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Historical 8 x 10 Inch Glossy Photo of the Northern Pacific - Caught Fire and Sunk February 8, 1922 off of Cape May, NJ

MyScubaShop

Historical 8 x 10 Inch Glossy Photo of the Northern Pacific - Caught Fire and Sunk February 8, 1922 off of Cape May, NJ

$ 29.95

Brand: MyScubaShop

Features:

  • The Northern Pacific was a liner built in 1915 and was taken over by the military for World War I, armed, and used as a fast troopship.
  • Owner: Standard Oil Company of New Jersey, New York, NY
  • Launched: 1915
  • Built: Philadelphia PA USA
  • Fate: Sunk due to fire on February 8, 1922.
  • Tonnage: 8,255 gross register tons (GRT)
  • Length: 509 ft

Publisher: MyScubaShop

Details: This historical 8 x 10 inch glossy photo of the Northern Pacific is from a personal collection of hundreds of ships and shipwreck photos produced in the late 1970's and early 80's. All photos have been protected by glassine envelopes in a temperature/humidity controlled environment and they look as glossy as the day they were produced.

The Northern Pacific was taken over by the military for World War I, armed, and used as a fast troopship. During her military service, the Northern Pacific made 13 round-trips to Europe, and was severely damaged in a grounding off Long Island. She was repaired, but later lost while under tow to be sold. The vessel never saw a day of civilian use, and is properly thought of as a Navy ship.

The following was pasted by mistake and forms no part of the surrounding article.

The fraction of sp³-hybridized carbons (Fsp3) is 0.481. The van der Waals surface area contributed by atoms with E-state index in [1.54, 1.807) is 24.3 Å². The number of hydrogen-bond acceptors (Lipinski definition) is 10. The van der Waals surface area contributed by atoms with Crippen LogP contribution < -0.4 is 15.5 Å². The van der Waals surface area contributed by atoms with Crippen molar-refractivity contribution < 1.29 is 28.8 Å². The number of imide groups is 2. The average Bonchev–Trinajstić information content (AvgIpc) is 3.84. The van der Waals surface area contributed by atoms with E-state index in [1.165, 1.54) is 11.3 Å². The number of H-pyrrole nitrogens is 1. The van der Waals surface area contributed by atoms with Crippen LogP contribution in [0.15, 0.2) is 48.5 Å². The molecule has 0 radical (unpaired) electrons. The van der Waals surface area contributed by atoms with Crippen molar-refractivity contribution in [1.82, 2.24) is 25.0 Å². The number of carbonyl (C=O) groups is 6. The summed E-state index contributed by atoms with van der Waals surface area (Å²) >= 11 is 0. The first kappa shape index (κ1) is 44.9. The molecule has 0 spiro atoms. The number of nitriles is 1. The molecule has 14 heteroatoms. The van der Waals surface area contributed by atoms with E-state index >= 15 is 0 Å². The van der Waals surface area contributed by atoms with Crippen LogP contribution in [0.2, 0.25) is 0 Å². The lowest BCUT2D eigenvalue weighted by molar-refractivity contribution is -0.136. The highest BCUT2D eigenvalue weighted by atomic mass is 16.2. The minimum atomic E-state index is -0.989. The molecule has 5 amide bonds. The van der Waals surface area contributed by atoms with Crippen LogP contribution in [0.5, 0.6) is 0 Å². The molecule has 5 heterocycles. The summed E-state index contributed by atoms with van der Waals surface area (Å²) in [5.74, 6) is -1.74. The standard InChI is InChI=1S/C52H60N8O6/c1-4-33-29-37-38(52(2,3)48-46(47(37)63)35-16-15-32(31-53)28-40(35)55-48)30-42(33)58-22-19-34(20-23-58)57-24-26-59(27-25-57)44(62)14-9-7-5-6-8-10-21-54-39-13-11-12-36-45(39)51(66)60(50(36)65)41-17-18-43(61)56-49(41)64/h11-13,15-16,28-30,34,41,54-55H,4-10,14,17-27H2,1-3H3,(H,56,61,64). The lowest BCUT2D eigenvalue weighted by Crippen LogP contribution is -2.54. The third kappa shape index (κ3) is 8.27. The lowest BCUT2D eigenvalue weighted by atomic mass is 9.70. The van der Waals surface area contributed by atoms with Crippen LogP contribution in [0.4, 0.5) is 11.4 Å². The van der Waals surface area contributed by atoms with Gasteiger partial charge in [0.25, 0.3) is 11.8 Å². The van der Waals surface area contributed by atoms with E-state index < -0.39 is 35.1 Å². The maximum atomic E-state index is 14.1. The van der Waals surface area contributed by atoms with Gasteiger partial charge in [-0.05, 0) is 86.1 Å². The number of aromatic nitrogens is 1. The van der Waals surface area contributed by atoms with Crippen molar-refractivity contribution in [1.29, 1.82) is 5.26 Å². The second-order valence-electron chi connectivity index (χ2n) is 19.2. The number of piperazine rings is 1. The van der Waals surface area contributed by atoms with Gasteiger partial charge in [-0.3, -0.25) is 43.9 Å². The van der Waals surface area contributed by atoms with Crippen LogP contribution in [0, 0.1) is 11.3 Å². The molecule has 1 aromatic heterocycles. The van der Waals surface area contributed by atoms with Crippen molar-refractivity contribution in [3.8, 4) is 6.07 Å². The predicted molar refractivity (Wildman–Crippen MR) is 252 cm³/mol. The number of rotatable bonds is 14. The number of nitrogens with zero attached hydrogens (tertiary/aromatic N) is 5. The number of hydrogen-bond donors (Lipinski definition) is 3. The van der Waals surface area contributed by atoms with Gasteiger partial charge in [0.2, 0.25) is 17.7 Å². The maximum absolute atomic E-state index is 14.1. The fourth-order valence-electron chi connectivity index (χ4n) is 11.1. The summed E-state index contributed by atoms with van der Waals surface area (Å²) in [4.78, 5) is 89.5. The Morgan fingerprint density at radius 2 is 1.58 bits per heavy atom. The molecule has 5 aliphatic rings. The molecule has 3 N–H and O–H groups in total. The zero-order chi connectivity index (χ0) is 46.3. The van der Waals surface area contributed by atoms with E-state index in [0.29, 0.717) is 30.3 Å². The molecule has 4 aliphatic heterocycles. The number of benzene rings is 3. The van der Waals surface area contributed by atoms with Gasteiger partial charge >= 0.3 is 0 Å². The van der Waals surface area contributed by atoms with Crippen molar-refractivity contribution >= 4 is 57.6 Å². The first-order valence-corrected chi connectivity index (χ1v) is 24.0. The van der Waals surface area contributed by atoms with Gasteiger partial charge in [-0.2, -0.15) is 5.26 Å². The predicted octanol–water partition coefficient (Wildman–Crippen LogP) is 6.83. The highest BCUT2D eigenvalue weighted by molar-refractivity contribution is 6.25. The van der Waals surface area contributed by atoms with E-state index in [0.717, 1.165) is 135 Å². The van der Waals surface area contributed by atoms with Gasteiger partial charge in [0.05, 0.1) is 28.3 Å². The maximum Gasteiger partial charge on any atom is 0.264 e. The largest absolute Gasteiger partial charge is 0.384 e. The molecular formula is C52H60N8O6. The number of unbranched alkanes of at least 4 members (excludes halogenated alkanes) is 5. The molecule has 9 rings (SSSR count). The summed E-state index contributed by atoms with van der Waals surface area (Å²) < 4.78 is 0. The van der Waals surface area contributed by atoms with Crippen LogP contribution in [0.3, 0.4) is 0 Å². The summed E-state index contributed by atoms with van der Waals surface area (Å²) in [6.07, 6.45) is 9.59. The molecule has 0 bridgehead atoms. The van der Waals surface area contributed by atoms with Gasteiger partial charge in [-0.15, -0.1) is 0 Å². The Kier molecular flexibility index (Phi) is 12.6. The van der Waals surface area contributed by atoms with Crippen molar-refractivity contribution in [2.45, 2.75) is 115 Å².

When diving the Northern Pacific, she lies upside down in 140 ft of water on a sandy bottom.... rising some 30 ft of the bottom. The starboard side is intact, with a few holes allowing entry. The port side has large gaping wounds as if she had exploded outward, and can be easily penetrated. Due to the long ride, she is not often dived. There was some salvage work done on her to remove her propellers. There is a debris field surrounding her, mostly on the port side. Artifacts are still found, including portholes, again mostly on the port side. She is a good lobster and spear fishing wreck. Visibility is usually good, sometimes, exceeding 100 ft. Currents can be unpredictable, and temperatures range from low 40's to the 50's during summer months.


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